Sculpture Walk

1. Nutum by Ron Baird

Acquired in 1980

This work was donated by the artist to inaugurate the Sculpture Walk. It is a 16 ft high welded steel sculpture, made to swing freely in the wind. At the time a contest was held to come up with a title and story for this sculpture. A local resident won the contest with a story about an ancient Roman senator, Nutum, who was whisked away from a debate by a time warp and deposited before the town library, forever to nod in agreement "no matter how the political wind blows." Despite this story, visitors have a whole range of ideas as to what this abstract piece is representing.

Ron Baird was born in 1940, graduated from the Ontario College of Art, and has created numerous public sculptures throughout North America.

2. Goat by Bill Lishman

Acquired in 1981

This figure is made out of welded steel. It is a representational depiction of a goat, but by using strips of metal it gives the sensation of the skeleton of the animal. The Goat is placed in such a way that it looks pleadingly at the public as they approach the building.

Bill Lishman was born in Pickering Township in 1939. He is a nationally-­known sculptor who is also known for his project of flying with Canada geese to help with their migration, a story that has become a movie Fly Away Home.

3. Bear by E. B. Cox

Acquired in 1981

This very simple representation of a bear was sculpted by E.B. Cox out of white limestone. Cox left clear chisel marks on the form to portray the fur of the animal. Despite the minimalist form, the solidity of the animal and its design give a very real sense of a bear.

E.B. Cox was born in 1914 in Alberta and died in July 2003 in North Toronto. Cox worked in a variety of media including different stones and woods in his sculpture.

4. Muted Characters by Karena Massengill

Acquired in 1987

This work displays five forms made out of rusted steel standing in a circle facing in. The forms are very loose and form softly curved, almost amoebic-­‐like people varying in height from about 3 ft to 7 ft tall. In this sculpture the figures are part of the landscape and reflect forms from the land like hills and valleys in the form if the figures themselves. Visitors can walk in and out of the circle, acting as observers from the outside and becoming participants when they move inside.

Karena Massengill was born in California and has studied in both the United States and Canada and has shown her work throughout North America.

5. Blue Angel by Ron Baird

Acquired in 2009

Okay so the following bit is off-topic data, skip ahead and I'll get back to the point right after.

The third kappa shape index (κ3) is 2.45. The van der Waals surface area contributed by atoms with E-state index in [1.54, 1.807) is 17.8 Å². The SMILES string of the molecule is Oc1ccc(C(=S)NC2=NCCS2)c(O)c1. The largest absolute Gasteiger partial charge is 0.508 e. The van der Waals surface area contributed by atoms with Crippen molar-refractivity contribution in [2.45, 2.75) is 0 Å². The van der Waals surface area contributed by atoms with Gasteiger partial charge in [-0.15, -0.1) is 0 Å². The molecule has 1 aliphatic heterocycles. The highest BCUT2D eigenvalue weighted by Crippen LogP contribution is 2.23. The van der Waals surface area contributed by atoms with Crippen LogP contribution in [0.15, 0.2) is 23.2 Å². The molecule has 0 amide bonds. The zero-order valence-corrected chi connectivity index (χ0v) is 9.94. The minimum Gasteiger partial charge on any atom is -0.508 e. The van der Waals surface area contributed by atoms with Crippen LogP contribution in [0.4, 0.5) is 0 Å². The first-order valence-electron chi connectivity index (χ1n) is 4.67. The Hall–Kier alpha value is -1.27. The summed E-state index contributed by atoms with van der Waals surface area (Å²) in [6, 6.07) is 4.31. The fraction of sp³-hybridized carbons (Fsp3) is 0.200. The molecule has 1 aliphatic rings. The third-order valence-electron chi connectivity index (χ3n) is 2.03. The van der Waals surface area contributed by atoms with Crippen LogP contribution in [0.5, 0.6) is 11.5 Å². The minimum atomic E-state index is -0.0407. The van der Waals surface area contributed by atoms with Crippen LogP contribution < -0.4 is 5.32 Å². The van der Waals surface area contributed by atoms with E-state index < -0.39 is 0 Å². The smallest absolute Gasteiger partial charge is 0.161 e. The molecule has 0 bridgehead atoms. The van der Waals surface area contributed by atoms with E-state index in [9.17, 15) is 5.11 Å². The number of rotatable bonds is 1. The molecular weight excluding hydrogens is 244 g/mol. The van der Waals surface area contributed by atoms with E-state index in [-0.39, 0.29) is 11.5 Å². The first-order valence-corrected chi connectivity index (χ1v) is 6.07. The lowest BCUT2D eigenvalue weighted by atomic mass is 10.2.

Blue Angel was acquired through the generous donation of sculptor Ron Baird. This acquistion marks the 30th anniversary of The Latcham Gallery as Baird was the founding Director of The Latcham Gallery and a longstanding resident of Stouffville. In this open abstraction, Baird allows for different interpretations. Viewers see different objects within this form; most identify a farming tool or an anchor and others a bird, each of which seem to touch on a different aspect of the region’s character.

Ron Baird was born in 1940, graduated from the Ontario College of Art, and has created numerous public sculptures throughout North America.

6. He is all pine and I am apple orchard by Anne Allardyce

Acquired in 1983

Allardyce uses pieces of painted and rusted steel to create this sculpture. The title of this piece is taken from a poem by Robert Frost entitled Mending Wall (1914) in which a man questions why he and his neighbor must rebuild a wall dividing their farms each spring. The piece can be seen as depicting two stylistic people separated by a fence and confronting each other. The two-­‐dimensionality of the figures and their form make them almost abstract.

Anne Allardyce was born in the United States and she studied in both Canada and England before becoming a permanent resident in Toronto in 1967.

7. Untitled by Ted Bieler

Acquired in 1983

This piece features two columns of roughly cast aluminum growing out of two concrete bases. These strong, abstract pillars point skyward, perhaps recalling ancient columns, the tower of Babel or bolts of lightning.

Ted Bieler was born in Kingston in 1938. He studied in France and in Canada before becoming a professor of Fine Art at York University. He has shown his work throughout North America and is part of numerous public collections.

8. Fractal by Ron Baird

Acquired in 2012

This sculpture is the newest addition to the Latcham Gallery Sculpture Walk. Generously donated by Ron Baird in 2012. Fractal now rises spectacularly from the east bank of Duffin’s Creek just south of Main Street. Supported by three steel cylindrical columns the piece is made up of four inverted triangular forms, themselves made up from four other geometric shapes. It was constructed from sheets of mild steel, laser cut and then folded into its basic forms that were then welded together into the more complex forms we find rising ten feet above the ground. The work is easily viewed from the intersection of Main and Market Streets announcing itself with authority as the Sculpture Walks newest addition.

Ron Baird was born in 1940, graduated from the Ontario College of Art, and has created numerous public sculptures throughout North America.